Symmetric encryption algorithms are generally better for bulk data encryption, but they have one main shortcoming: both sides need to have a copy of the same shared secret key. A good cryptographic implementation will use asymmetric cryptography to set up a channel to share a symmetric encryption key for bulk encryption. However, if a symmetric key is sent in cleartext or embedded in software, intercepting it can allow an ethical hacker to decrypt and read all of the protected data.

Asymmetric encryption uses a related public and private key. With asymmetric cryptography (also called public key cryptography), the main vulnerability of the protocol is to quantum computers, which can break it easily.

However, public key cryptography can also face the authentication problem. A user’s public key can be used to encrypt a message to them or verify a digital signature generated using their associated private key. This assumes that the public key in possession of and in use by the software is the correct one. If public key authenticity is not checked appropriately, substituting an ethical hacker’s public key may allow them to decrypt messages and generate digital signatures accepted by the software.

Block and stream

The other main distinction between types of cryptographic algorithms is whether they are block or stream ciphers. As the name suggests, a block cipher performs encryption and decryption on fixed-size blocks of data. A stream cipher, on the other hand, generates a stream of pseudorandom output bits that are exclusive-ored (XORed) with the bits of the plaintext to produce the ciphertext.

The main issue with block encryption algorithms is that they don’t have a built-in mechanism for encrypting data longer than the size of a single block. To fix this, block cipher modes of operation were developed to define a protocol for encryption of multi-block plaintexts. However, some of these leak information about the encrypted data, which can be exploited by an ethical hacker.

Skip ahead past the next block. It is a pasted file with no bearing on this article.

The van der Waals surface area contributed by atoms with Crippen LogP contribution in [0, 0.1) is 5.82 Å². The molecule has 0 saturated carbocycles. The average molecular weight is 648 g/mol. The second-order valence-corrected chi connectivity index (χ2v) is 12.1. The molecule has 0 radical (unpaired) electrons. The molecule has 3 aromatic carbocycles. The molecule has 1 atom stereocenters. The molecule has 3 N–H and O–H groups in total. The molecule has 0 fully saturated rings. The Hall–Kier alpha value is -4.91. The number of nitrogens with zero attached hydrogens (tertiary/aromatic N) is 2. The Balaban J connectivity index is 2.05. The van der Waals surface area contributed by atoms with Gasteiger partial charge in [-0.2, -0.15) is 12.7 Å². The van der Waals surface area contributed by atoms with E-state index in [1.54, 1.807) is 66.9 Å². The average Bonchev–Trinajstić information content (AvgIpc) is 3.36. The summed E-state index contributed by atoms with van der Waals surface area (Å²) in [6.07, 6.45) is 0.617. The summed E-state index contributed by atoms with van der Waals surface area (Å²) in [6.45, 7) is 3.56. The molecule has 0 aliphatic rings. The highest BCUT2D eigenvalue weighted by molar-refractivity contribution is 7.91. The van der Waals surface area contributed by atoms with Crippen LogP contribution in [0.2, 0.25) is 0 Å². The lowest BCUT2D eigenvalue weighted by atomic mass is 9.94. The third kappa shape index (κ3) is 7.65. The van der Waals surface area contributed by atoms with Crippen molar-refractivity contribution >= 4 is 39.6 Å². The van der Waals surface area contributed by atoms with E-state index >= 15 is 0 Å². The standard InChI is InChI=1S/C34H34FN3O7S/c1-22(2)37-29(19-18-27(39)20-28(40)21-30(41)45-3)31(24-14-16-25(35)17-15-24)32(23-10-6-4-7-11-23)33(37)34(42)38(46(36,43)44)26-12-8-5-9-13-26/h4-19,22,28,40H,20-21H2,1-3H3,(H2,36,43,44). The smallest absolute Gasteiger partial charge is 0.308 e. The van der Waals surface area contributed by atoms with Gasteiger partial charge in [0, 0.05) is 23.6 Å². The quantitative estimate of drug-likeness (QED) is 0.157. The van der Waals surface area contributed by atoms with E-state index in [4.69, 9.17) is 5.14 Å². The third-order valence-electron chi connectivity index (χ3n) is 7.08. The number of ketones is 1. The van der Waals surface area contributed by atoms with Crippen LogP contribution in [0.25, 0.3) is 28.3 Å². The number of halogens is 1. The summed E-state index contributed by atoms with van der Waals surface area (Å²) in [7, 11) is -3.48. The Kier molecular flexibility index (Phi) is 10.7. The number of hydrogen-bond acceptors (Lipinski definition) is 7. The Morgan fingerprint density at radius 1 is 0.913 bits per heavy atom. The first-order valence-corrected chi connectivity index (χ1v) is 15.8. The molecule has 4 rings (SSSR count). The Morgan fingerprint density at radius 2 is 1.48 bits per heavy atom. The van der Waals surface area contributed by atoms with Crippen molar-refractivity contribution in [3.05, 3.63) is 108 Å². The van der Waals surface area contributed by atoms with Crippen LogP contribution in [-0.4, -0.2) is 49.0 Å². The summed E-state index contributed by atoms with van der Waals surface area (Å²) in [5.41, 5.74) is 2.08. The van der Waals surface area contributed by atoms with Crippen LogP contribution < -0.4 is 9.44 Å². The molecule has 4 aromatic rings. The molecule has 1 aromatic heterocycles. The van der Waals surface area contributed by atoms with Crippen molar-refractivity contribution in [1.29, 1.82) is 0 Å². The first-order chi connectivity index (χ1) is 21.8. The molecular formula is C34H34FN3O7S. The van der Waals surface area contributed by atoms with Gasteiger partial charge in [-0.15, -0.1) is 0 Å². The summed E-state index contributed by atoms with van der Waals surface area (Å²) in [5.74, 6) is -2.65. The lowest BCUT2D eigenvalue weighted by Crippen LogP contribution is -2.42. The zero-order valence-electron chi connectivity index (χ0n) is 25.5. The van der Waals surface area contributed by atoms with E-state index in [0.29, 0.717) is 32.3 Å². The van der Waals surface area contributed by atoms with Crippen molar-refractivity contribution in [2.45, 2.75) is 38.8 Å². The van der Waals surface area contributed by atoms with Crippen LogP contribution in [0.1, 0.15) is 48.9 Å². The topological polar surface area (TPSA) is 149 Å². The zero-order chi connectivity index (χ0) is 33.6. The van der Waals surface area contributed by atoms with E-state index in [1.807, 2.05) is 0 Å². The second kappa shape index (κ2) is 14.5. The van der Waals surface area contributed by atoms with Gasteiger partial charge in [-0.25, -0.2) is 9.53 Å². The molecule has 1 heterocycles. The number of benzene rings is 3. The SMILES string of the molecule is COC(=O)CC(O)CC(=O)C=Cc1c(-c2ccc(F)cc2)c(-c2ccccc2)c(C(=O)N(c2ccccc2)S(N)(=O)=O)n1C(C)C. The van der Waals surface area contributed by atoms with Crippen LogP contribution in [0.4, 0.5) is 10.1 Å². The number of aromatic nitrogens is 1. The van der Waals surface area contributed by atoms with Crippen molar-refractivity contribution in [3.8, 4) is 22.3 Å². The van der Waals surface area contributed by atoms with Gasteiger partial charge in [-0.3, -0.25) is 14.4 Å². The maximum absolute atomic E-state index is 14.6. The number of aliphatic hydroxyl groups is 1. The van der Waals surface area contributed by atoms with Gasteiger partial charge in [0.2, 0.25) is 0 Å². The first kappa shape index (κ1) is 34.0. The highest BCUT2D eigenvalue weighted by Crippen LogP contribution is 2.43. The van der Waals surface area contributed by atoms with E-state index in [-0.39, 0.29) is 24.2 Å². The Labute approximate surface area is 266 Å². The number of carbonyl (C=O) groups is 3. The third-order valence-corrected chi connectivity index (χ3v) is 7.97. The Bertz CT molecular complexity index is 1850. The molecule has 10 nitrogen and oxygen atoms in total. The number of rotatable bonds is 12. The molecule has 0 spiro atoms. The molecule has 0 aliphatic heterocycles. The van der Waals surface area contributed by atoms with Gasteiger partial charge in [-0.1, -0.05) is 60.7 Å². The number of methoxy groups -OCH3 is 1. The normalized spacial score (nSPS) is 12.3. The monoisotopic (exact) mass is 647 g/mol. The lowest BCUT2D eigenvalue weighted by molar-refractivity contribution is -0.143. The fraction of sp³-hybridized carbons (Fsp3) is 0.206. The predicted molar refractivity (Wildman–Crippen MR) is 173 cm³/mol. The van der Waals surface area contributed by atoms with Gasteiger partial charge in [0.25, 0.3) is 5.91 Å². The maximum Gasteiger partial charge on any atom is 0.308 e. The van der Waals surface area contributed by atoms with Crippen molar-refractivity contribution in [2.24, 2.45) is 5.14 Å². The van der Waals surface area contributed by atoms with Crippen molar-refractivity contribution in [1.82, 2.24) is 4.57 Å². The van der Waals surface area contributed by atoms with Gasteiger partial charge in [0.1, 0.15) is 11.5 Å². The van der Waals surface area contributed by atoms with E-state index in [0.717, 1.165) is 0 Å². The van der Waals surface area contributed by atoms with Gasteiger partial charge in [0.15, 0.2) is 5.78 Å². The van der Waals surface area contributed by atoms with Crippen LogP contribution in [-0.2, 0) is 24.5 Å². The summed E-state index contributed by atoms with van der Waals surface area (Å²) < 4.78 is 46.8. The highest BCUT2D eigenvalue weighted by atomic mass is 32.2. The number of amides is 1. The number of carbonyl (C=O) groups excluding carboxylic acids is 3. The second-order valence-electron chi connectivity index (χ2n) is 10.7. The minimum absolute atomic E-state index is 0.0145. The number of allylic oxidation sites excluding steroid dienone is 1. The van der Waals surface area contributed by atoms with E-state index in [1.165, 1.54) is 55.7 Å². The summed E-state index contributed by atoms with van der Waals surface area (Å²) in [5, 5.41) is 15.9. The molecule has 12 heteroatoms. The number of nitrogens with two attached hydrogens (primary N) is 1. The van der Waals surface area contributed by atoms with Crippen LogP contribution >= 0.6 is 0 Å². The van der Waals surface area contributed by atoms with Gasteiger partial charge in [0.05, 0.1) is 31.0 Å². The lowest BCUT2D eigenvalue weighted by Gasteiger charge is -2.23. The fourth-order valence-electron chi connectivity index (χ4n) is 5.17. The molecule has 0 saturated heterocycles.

Stream ciphers are designed to encrypt plaintexts of arbitrary length, since they encrypt a bit at a time. However, this bit-level encryption can also make the system vulnerable to bit flip errors. If an application doesn’t test for the integrity of the encrypted data (through a MAC or checksum), a hacker can flip bits without detection. Also, the most well-known stream cipher (RC4) has vulnerabilities that can leak data about the secret key if not used properly.

Cryptography for ethical hacking

The widespread use of modern cryptography is good for privacy and security but also complicates the work of an ethical hacker. Data encryption can conceal other flaws in a system if the hacker can’t properly analyze data at rest or in transit to identify them.

During an ethical hacking exercise, it’s important to inspect the use of cryptography for any mistakes that may allow a hacker to break the encryption. It may also be a good idea to request access to unencrypted data as well, in order to enable analysis of the system for other flaws hidden by encryption.

Sources

  1. Padding oracles and the decline of CBC-mode cipher suites, The Cloudflare Blog
  2. Stream Cipher Attack: Bit-Flipping Attack, Total Web Security
  3. CVE-2015-2808, CVE